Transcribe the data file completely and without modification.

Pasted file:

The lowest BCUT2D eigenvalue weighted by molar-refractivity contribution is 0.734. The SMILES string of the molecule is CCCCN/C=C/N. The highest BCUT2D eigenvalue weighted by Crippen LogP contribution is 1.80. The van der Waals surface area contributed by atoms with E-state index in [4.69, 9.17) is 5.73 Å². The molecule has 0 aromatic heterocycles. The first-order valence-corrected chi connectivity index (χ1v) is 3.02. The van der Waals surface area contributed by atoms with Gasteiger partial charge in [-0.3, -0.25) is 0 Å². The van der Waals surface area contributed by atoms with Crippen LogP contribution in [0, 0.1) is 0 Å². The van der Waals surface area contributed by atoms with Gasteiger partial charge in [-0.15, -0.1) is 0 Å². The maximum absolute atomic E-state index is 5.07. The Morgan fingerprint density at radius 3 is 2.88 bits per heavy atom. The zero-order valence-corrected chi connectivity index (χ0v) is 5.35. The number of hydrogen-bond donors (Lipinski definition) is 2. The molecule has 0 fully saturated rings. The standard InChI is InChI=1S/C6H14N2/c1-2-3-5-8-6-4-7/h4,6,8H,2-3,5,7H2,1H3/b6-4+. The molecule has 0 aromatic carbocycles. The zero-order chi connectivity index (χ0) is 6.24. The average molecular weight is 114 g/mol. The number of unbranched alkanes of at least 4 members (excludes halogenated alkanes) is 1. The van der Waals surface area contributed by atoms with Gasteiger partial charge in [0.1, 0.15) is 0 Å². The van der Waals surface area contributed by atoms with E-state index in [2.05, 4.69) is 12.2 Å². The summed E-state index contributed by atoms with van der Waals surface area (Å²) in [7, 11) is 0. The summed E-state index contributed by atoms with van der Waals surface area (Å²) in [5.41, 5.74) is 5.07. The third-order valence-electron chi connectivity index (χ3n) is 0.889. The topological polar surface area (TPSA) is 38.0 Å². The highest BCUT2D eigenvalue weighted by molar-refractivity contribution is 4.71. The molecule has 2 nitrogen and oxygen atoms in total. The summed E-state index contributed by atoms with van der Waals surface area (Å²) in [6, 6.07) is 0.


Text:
The lowest BCUT2D eigenvalue weighted by molar-refractivity contribution is 0.734. The SMILES string of the molecule is CCCCN/C=C/N. The highest BCUT2D eigenvalue weighted by Crippen LogP contribution is 1.80. The van der Waals surface area contributed by atoms with E-state index in [4.69, 9.17) is 5.73 Å². The molecule has 0 aromatic heterocycles. The first-order valence-corrected chi connectivity index (χ1v) is 3.02. The van der Waals surface area contributed by atoms with Gasteiger partial charge in [-0.3, -0.25) is 0 Å². The van der Waals surface area contributed by atoms with Crippen LogP contribution in [0, 0.1) is 0 Å². The van der Waals surface area contributed by atoms with Gasteiger partial charge in [-0.15, -0.1) is 0 Å². The maximum absolute atomic E-state index is 5.07. The Morgan fingerprint density at radius 3 is 2.88 bits per heavy atom. The zero-order valence-corrected chi connectivity index (χ0v) is 5.35. The number of hydrogen-bond donors (Lipinski definition) is 2. The molecule has 0 fully saturated rings. The standard InChI is InChI=1S/C6H14N2/c1-2-3-5-8-6-4-7/h4,6,8H,2-3,5,7H2,1H3/b6-4+. The molecule has 0 aromatic carbocycles. The zero-order chi connectivity index (χ0) is 6.24. The average molecular weight is 114 g/mol. The number of unbranched alkanes of at least 4 members (excludes halogenated alkanes) is 1. The van der Waals surface area contributed by atoms with Gasteiger partial charge in [0.1, 0.15) is 0 Å². The van der Waals surface area contributed by atoms with E-state index in [2.05, 4.69) is 12.2 Å². The summed E-state index contributed by atoms with van der Waals surface area (Å²) in [7, 11) is 0. The summed E-state index contributed by atoms with van der Waals surface area (Å²) in [5.41, 5.74) is 5.07. The third-order valence-electron chi connectivity index (χ3n) is 0.889. The topological polar surface area (TPSA) is 38.0 Å². The highest BCUT2D eigenvalue weighted by molar-refractivity contribution is 4.71. The molecule has 2 nitrogen and oxygen atoms in total. The summed E-state index contributed by atoms with van der Waals surface area (Å²) in [6, 6.07) is 0.